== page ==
It began when I opened the basement door the wrong way.  Before, it pulled open to the downstairs.  But I was drunk that night and wanted to get drunker, so I had to get where I keep the beer cold, down in the basement.  I pushed on the door.  Putting a sign up telling me to pull wouldn’t have helped—I was drunk beyond reading.  I pushed and pushed.  A right door would’ve held closed or its hinges would’ve strained or broken, but this was no right door.  I pushed and cursed until it swung the wrong way.
What I saw was not my basement.  It got me sober right quick.  The stairs weren’t the kind that went down, for one thing.  They did go down, but they were angled to go up, like if I crossed onto them I would’ve swung around.  Like gravity was fucked beyond the door and down the stairs.  What they descended into reminded me of a TV show I saw where they opened up some woman’s tumor, all tissue and teeth and hair and eyes.  Those eyes looked at me.
I pulled the door shut.  Then I pulled it open, but see, it was too late then.  I’d opened something I shouldn’t have, an opening that was more than the door itself, and there was no closing it.  This was told to me soon enough, but somewhere in the depths of being drunk, I already knew there was no going back.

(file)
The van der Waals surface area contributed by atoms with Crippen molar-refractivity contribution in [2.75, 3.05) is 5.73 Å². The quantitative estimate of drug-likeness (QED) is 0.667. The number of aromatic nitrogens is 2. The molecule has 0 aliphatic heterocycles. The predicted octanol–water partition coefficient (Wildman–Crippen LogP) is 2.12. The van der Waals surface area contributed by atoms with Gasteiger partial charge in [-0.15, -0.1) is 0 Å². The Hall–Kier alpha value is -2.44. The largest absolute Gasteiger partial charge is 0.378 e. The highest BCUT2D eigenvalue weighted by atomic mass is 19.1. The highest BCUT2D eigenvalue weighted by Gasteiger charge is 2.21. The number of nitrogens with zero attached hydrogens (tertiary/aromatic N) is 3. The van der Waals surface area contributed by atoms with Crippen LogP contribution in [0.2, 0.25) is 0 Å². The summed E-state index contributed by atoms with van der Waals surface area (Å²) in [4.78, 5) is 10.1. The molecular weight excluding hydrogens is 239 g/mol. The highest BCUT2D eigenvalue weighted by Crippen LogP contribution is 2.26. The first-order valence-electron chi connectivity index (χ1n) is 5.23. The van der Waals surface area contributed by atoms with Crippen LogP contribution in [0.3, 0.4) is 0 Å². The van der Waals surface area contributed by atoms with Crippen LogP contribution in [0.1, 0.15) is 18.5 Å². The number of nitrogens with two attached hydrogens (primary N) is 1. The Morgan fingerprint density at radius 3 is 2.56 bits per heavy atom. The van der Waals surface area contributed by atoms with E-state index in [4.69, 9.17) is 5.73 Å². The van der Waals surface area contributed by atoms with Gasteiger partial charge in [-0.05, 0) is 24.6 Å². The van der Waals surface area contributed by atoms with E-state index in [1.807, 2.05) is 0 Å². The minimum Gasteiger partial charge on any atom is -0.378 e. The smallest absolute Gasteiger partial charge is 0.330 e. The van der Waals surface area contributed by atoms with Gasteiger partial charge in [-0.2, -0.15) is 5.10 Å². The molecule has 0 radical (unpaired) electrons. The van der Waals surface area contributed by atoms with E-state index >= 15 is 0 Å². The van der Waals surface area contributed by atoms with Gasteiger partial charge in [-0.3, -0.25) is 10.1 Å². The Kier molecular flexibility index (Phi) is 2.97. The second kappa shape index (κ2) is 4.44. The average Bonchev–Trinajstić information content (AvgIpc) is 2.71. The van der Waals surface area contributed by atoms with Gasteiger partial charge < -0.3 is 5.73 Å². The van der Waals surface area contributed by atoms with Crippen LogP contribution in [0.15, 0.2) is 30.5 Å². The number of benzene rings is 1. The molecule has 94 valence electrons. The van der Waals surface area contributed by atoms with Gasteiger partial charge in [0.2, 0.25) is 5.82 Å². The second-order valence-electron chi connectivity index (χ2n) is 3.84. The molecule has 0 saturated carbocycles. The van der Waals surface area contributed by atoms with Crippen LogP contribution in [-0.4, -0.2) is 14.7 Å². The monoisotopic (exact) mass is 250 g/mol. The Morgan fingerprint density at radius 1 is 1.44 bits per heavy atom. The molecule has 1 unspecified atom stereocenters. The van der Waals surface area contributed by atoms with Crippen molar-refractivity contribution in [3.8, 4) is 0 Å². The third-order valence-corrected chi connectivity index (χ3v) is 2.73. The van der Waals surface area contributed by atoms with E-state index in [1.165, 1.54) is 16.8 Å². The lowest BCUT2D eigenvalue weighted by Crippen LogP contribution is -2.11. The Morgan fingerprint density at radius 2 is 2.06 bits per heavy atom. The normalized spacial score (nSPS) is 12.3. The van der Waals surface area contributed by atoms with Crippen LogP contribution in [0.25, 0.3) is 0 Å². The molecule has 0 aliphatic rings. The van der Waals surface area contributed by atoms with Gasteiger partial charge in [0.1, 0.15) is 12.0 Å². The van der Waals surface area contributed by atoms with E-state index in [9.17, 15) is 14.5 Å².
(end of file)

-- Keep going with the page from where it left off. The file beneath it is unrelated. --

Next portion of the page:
The next morning said hello with a hangover and a knock on the front door.  The knock came from a man in a suit, and he had friends.  Not the kind of suit you probably think I should be in after seeing a toothy tumor in my basement.  These were government spooks, though what government, I couldn’t say.  They showed me their credentials whenever I asked, and they always looked official, but I could never remember what they looked like.  Even now, I can’t recall.
They told me that because I was the asshole who opened the way to her little nook of the universe, it was my responsibility to keep her there.  We had some back and forth, but eventually I got the message—what I’d seen was real and it was my problem.
There were two rules.  Keep the basement door closed except when feeding her and to feed her what they brought—everything they brought and nothing else.
That night, they brought a body.  He was an older man in his sixties with a big gray beard, I remember that, and best I can tell, that was the last time I saw one of her meals as a person.  I cried.  I’m man enough to admit it.  But the spooks stayed and saw the job through.  They said I’d be tried for treason if I didn’t and I had no need to be court martialed again.  I did what I was told, but I didn’t pretend I was happy about it.